On April 4, 1968, 43 years ago, Dr. Martin Luther King Jr. was assassinated on a hotel balcony in Memphis, Tenn. While King will always primarily be remembered for his work for racial justice, it’s important for Americans to not forget his fight for economic justice as well, especially in a political climate in which so many Americans are fighting for a chance at financial well-being.
Many people don’t remember this, but the reason King was in Memphis in the first place was to show support for the city’s sanitation workers, who were striking for the right to join the American Federation of State, County, and Municipal Employees Local 1733 union. Along with activists like Roy Wilkins and Bayard Rustin, King sought to help the workers get unionized and earn higher wages. Sadly, King was killed eight days before the 64-day strike ended, when the city of Memphis acquiesced to the strikers' demands.
Compare this struggle to that of the unionized workers in Wisconsin, who have been battling with Gov. Scott Walker when he proposed—and then passed—legislation to strip them of their collective bargaining rights. It’s certainly different in that most all of the workers in Memphis were Black, and that they were all making far less than what most teacher’s in Wisconsin make today. However, the plight of hardworking people for the right to not be oppressed by the state is a universal struggle and, according to King’s son, Martin Luther King III, it’s a struggle his father supported wholeheartedly.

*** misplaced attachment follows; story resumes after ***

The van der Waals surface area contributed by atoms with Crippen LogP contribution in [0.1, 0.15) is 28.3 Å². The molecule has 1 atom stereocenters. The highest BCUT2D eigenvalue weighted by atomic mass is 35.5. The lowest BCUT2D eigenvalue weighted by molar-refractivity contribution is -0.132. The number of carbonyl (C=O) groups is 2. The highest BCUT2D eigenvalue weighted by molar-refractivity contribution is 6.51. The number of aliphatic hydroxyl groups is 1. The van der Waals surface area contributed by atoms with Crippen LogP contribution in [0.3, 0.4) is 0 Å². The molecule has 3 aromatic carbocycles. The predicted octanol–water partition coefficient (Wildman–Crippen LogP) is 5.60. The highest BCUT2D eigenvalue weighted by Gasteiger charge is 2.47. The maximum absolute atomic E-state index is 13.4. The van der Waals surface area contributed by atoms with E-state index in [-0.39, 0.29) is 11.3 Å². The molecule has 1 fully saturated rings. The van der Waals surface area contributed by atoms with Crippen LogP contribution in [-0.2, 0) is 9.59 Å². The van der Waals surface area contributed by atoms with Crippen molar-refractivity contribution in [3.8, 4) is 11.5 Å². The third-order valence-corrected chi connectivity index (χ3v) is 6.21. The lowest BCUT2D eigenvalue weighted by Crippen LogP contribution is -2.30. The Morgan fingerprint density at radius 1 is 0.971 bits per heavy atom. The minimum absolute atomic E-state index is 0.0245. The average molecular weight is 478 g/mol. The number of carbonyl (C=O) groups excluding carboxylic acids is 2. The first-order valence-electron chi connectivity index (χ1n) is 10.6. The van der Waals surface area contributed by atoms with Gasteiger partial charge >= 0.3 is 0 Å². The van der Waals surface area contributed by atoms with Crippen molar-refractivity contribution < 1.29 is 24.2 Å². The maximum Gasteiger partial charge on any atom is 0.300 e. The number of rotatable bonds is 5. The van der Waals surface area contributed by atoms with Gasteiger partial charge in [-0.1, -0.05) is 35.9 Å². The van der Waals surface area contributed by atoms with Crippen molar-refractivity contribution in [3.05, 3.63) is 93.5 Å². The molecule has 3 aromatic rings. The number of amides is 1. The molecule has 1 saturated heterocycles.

“[The Memphis strike] was, in his eyes, more than a quest for a few more dollars in a paycheck,” wrote King III for the AFL-CIO blog. “He saw the strike as part of the great struggle of his time—a struggle for democracy, for truth, for justice and for human dignity. These are the same basic reasons that my father would be joining with millions of other Americans today in supporting public employees in Wisconsin, Indiana, Ohio and other states, where collective bargaining is now under attack.”
In King’s mind, justice isn’t only colorblind, sometimes justice has nothing to do with color whatsoever. Oppression is oppression, and the fight for freedom isn’t always the fight against racism. Remember King’s whole legacy today.